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Inter-State Publishing Company
Chicago, Illinois, 1881

Page 971

JOHN P. STEPHENS, farmer, post office, New Berlin, was born in Huntingdon county, Pennsylvania, October 14, 1842; son of George W., and Martha (Patterson) Stephens. The family consisted of seven children, four sons and three daughters. In 1848, his parents emigrated to Exeter, Scott county, Illinois, where they remained until the fall of 1875, when his mother died; they then came to this county. In August, 1861, he enlisted in the Twenty-eighth Regiment Illinois Volunteer Infantry, and served three years. Participated in the battles of Shiloh, Pittsburg Landing, siege of Corinth, Vicksburg and at Jackson, Mississippi. After the war he returned to Scott county, where he followed farming. November 3, 1864, he married Miss Eliza Anderson, of Morgan County, Illinois, where she was born in April, 1843. They have had six children, five of whom are living: Laura B., Mary A., Ava L., Charles and Nellie. Mrs. Stephens died June 22, 1879, in this county. February 18, 1881, Mr. S. married Mrs. Harbour, widow of Levi Harbour, who was among the early settlers of Sangamon county. She was the daughter of Robert and Sarah Young, natives of Kentucky. Robert Young married Miss Elizabeth Breeding, in 1818, by whom he had three children: John, Jane and Louisa. John died while on his way home from the Mexican War; Mrs. Young died in 1825. For his second wife, Robert married Miss Sarah Vigus, in 1828; she was born in Kentucky in 1808. They had nine children, seven of whom are living, viz: Joan, Sarah, Nathan M., William A., George W., Robert G., and Viola. In 1830, Mr. Young left Kentucky for Illinois, coming through with a team, Mrs. Young riding on horse-back on a pack and carrying her infant. They camped out on the prairies and did their cooking by camp fires. He located in what is now Scott county, near Winchester, where they remained one year, then went to Greene county, where Mrs. Young remained. Mr. Y. went to the Black Hawk War; was on the battle field with General Stillman, and helped to bury the dead. After the war he returned to Greene county, and in the fall of 1832 to Kentucky, on account of sickness in that county. He remained until 1853, when he thought he would again try his fortune in Illinois. He remained until his death, which occurred in Logan county, in 1876. Mrs. Stephens owns one hundred and eight-seven acres of land under a good state of cultivation, valued at $55 per acre.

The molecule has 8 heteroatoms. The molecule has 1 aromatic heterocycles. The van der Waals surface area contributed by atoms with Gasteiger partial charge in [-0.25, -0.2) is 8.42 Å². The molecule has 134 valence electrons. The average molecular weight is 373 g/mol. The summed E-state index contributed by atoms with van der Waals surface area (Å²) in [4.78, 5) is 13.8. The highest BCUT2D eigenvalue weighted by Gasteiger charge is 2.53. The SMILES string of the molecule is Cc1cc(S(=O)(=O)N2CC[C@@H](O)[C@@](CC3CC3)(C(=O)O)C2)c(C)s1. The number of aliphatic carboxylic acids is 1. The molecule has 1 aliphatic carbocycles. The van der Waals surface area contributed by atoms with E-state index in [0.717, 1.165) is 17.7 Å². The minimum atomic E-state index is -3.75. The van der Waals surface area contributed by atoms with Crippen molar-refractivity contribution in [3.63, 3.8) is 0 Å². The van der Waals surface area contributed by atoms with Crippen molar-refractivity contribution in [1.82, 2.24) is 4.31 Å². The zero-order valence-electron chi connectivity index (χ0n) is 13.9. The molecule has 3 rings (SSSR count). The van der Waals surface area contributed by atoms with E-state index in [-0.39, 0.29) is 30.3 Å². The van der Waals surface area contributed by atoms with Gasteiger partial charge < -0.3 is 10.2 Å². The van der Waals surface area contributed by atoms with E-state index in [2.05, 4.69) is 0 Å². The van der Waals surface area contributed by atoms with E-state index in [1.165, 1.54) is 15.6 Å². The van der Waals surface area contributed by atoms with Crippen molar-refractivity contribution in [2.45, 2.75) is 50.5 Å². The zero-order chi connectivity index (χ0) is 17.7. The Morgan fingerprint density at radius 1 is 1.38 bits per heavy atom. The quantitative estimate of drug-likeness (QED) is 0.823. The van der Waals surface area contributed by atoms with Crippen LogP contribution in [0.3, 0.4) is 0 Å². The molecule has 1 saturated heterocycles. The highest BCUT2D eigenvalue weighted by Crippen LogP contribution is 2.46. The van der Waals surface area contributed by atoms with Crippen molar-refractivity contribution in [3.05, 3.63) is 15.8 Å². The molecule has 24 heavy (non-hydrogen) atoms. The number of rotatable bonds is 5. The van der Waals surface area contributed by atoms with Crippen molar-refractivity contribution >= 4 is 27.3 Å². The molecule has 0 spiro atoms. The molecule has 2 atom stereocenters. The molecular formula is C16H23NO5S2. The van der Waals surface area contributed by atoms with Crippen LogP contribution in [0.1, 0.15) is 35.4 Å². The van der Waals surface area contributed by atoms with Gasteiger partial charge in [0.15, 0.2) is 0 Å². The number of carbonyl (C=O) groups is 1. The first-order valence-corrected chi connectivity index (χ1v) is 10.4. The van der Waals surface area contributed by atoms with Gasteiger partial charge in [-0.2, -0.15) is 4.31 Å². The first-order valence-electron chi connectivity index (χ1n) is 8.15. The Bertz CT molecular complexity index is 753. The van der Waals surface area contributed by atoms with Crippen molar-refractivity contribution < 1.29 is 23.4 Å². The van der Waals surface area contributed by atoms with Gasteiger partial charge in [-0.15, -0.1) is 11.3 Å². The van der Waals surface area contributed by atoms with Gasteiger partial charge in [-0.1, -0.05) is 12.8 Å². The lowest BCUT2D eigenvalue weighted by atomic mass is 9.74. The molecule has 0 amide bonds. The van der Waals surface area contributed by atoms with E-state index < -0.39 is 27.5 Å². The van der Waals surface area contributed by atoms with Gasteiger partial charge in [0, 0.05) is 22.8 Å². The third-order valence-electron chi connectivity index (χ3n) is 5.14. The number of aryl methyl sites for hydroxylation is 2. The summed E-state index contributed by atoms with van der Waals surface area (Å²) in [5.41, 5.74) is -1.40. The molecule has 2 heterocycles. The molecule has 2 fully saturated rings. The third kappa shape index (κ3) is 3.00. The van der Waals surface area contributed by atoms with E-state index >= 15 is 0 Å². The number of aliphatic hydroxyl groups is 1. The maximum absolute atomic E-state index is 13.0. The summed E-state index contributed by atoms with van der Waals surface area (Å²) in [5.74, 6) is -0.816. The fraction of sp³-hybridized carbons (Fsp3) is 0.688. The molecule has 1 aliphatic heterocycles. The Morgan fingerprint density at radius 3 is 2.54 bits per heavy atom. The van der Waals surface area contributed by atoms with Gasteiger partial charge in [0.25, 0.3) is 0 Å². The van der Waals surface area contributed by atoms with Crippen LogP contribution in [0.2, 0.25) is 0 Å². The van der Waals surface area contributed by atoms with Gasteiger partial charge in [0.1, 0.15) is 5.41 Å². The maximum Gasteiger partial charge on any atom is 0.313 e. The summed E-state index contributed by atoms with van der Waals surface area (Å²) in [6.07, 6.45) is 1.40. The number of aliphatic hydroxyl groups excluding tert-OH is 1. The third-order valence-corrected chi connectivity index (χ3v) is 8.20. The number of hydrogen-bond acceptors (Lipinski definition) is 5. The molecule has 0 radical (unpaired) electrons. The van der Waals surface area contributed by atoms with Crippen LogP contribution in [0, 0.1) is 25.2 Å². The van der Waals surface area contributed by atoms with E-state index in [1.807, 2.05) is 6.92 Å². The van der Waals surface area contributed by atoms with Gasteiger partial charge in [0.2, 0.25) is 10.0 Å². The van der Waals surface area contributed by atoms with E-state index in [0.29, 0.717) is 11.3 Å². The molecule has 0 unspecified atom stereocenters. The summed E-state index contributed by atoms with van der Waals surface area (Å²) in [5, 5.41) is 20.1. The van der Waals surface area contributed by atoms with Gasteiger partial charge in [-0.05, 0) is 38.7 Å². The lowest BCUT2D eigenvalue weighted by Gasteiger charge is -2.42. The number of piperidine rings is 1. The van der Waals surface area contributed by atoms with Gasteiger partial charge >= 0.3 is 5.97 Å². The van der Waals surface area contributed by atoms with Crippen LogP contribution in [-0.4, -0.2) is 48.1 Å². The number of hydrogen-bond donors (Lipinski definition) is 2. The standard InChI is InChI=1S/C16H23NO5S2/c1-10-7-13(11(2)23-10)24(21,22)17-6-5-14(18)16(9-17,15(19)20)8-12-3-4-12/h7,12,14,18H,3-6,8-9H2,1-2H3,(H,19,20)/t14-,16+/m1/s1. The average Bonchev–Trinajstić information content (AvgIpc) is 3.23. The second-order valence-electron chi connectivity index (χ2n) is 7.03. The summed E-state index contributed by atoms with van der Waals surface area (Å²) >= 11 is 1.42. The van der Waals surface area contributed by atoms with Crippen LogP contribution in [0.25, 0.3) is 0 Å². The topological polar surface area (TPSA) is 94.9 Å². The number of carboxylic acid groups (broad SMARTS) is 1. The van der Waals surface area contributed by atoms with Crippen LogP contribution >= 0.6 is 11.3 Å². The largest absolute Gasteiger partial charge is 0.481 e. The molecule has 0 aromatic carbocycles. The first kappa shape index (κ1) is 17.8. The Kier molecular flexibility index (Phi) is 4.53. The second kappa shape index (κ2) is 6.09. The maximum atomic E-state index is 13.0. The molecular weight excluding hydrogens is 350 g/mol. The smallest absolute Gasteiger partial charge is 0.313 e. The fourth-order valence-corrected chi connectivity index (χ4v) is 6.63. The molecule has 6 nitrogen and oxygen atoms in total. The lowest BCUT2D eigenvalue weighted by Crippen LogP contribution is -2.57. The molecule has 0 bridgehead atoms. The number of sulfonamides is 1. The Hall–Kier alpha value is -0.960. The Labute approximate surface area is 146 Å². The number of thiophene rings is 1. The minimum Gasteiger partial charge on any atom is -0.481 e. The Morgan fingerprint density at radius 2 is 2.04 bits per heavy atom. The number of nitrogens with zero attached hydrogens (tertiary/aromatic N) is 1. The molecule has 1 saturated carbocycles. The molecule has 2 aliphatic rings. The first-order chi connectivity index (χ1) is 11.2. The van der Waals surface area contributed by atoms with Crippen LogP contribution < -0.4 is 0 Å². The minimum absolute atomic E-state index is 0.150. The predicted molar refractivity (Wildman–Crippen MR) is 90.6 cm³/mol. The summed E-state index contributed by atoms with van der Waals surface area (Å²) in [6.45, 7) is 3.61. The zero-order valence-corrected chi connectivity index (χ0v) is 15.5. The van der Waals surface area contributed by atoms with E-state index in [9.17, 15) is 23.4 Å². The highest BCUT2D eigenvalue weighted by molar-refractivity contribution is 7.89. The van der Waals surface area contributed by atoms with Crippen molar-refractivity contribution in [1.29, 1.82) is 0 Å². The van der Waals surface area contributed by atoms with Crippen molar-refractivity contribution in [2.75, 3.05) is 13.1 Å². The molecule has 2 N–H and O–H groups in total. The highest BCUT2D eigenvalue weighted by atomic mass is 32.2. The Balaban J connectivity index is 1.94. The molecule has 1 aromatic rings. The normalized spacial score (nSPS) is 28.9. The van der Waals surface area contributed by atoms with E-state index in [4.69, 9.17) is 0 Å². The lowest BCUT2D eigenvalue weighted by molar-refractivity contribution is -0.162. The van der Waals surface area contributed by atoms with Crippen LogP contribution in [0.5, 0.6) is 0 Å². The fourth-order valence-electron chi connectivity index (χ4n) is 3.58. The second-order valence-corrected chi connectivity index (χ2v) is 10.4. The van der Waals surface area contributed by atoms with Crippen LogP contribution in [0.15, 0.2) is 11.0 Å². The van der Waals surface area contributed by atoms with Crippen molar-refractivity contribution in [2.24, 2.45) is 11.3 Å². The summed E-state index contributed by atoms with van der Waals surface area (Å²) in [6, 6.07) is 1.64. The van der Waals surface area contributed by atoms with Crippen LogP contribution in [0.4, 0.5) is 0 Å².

1881 INDEX

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